Elhachimi’s first brush with coding came in fifth grade, when she taught herself basic HTML to customize her profile on a gaming website called Neopets. When it was her turn to stand in front of the rows of desks and pitch her app idea, she described an age-old student problem.
“So you’ve just gotten back from six hours of school,what’s the first thing you do—your homework, right?” she said, glancing up from a notecard. “No. You’re hungry, so you have to eat.”
But students don’t usual eat dinner for several hours after school gets out, Elhachami said, so students might be tempted to eat unhealthy but easy to prepare snacks. As a solution, she proposed an app that would track students’ food habits and suggest healthy meals they could create using food around their house.
“People who have foods planned out are healthier in the long run,” she added.
NYC Generation Tech is being run by the Network for Teaching Entrepreneurship, an organization that teaches students about forming businesses, and is funded by the city’s Economic Development Corporation. The program, whose participants will continue to meet through the fall, culminates in a competition with a cash prize for the best app.
Jordan Runge, the program director, said his goal is to help students view technological experimentation as within their reach.
“We want to show students that you do have the potential to actually start a tech based business because the barrier entry is so low and the climate in the city is really favorable right now to starting new things,” he said. “We want to give them the basics of the entrepreneurship piece and expose them to as many different aspects of the tech sector that they could eventually be pursing as they become adults.”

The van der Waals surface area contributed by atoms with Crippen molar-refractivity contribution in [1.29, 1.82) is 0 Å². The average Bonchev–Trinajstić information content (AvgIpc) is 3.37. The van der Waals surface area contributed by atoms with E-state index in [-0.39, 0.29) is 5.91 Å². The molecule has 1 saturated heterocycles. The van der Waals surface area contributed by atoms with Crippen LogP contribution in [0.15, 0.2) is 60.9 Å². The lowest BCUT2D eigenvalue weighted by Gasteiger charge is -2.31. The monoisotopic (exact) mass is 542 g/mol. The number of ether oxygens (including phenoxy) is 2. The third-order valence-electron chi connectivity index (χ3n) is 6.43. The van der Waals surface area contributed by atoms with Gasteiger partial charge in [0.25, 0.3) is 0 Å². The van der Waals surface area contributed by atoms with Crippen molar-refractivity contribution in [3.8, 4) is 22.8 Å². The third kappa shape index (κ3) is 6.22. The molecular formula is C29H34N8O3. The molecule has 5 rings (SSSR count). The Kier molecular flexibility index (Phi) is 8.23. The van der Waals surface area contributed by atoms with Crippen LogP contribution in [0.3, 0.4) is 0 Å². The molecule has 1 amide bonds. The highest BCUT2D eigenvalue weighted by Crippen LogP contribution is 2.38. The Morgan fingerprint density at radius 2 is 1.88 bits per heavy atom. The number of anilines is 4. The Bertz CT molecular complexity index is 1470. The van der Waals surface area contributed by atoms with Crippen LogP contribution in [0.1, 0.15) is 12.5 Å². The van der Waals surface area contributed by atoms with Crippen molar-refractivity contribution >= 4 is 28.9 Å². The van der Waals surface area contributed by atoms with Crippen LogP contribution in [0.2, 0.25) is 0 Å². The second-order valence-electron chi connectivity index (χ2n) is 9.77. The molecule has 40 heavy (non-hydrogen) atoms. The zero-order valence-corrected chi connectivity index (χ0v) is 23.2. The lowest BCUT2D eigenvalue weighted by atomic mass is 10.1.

To apply, students were required to submit three essays introducing themselves and describing their interest in the program. Because of the tight timeline for creating the program, which the EDC only started developing in February, Runge said the NFTE spread the word of available slots through schools where the organization already works with students and runs business competitions. But Runge said NYC Generation Tech is able to do much more with students than school-year programs.
“A lot of the schools that we work in, with free and reduced lunch rates of 50 percent or more, don’t have the tech infrastructure there to support programs like this,” he said. “The city itself is moving in that direction in terms of entrepreneurship, and how could you teach entrepreneurship without really teaching the tech aspect of it?”